With that brief description of the stock market complete, we turn to the matter at hand, which is the capital gains tax. Capital gains taxes come in two forms, short-term and long-term. Short-term refers to holding which the individual holds for less than a year before he or she sells it. The income generated by these short-term investments is taxed at the same rate which conventional income is taxed. Long-term holdings are those possessed for more than a year before they are sold. Currently, the tax rate on this form of capital gains, the variety I will focus on, is 15% for most individuals, although those in the lowest two tax brackets do not have to pay a capital gains tax. Before anybody jumps to conclusions, the lowest two tax brackets refer to those married households which earn less than $70,000 a year and those individuals who earn less than $34,500 a year. It is unlikely that such individuals possess a high enough volume of stocks to warrant taxing their capital gains.
While the value of stocks, as mentioned earlier, is not directly tethered to the daily activities of the company, there is still a connection, however weak. Since the value of stocks can be determined, at least in part, by the successes of the company, those nominal executives benefit despite putting nothing into the system. Should the stock of Disney double due to a successful quarter the nominal executives who choose that moment to sell their stock will receive a financial windfall, taxed at a very low rate. But what did these individuals do to earn that money? Conservatives will say that those who do not put in any work should not benefit from the work of others, but in what way is the stock market different? It simply is not. Nominal executives’ claim to benefit does not stand up to the very same logic many conservatives use to justify gutting the welfare state.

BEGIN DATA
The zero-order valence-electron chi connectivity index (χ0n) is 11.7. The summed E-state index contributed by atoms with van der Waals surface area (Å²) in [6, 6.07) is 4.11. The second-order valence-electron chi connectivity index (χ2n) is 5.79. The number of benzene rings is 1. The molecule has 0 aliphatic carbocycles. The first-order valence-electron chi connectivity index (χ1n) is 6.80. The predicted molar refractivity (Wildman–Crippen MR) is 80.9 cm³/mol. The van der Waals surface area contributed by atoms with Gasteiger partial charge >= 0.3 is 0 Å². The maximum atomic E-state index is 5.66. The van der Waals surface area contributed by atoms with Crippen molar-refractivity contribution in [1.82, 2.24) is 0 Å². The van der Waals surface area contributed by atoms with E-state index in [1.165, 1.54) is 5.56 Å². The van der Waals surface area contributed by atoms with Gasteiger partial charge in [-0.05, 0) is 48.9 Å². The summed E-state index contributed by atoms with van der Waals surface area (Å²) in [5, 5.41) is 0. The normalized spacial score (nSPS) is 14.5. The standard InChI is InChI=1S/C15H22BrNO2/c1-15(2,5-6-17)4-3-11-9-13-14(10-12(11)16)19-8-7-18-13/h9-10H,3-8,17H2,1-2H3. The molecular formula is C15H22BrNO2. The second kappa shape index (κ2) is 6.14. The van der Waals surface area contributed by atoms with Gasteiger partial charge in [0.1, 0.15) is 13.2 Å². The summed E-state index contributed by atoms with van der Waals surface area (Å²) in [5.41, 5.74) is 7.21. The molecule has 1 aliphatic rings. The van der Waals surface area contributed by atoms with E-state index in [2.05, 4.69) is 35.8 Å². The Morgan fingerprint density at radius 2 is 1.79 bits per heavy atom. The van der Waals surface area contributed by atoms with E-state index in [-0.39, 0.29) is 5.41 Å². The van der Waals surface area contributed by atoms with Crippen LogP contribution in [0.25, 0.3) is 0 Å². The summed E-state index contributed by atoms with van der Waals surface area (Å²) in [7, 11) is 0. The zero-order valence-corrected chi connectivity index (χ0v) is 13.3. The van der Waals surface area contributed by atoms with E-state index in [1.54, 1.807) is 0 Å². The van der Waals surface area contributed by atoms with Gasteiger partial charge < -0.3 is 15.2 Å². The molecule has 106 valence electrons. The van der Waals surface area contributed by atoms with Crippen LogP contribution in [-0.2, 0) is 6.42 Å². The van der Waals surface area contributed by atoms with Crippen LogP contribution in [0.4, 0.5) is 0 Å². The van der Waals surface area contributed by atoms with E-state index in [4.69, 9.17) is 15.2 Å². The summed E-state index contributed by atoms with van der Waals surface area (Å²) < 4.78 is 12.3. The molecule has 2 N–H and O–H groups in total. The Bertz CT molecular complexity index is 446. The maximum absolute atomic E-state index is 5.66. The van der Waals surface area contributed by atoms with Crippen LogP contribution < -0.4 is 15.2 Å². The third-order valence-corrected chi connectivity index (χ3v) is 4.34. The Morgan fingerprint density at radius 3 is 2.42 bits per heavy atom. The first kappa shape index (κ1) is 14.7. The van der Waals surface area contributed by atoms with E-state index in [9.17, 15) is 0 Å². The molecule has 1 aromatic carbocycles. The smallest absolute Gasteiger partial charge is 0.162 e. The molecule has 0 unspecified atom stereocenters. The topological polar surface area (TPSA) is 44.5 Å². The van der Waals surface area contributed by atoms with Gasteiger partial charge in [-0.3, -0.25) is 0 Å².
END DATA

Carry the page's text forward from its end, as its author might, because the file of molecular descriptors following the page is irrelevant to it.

Since these nominal executives did nothing to earn the income generated by successful selling of stocks, it stands to reason that said income can be taxed at nearly any rate which would still leave the nominal executive with some benefit. I am not seeking to eliminate the stock market by any means, but the tax rate for capital gains can justifiably be raised to 50% or higher, since there was no labor put into the generation of this income.
The estate tax is not as complicated and thus will not take as long to discuss. The concept of the estate tax (deemed the “death tax” by the same propaganda machine which cranked out “death panels” and “Obama’s apology tour”) states that the estate, or inheritance, left by an individual to his or her family can be taxed if it exceeds a certain value. Currently, that value is set at five million dollars, although a bill currently floating between House committees would lower the bar even further to one million dollars. The current rate of taxation for estates valued over five million dollars is 55%.
What eludes me is how conservatives do not see the passing down of estates as socialism; because logically speaking it is. If my father was worth fifty million dollars and when he passed away, he left fifteen million dollars to each of me and my three siblings, what have we done to earn this money? We are simply benefiting from something we did not have to work to achieve; no matter how hard I may attempt to do so, I cannot will myself to earn Bill Gates’ estate. Those who benefit from the passing down of estates are purely in the right place at the right time, so to speak. Just as with the stock market, I am not seeking to eliminate the passing-down of estates, simply rationalizing a taxation of estates.
The reality of the situation is that regardless of whether or not operating executive income, capital gains income, and income from inheritance constitute socialist practices of rewarding individuals for the work of others, conservatives will never be convinced. After all, surely this piece is just an attempt to demonize those whom grace our society while asking nothing but everything in return, right?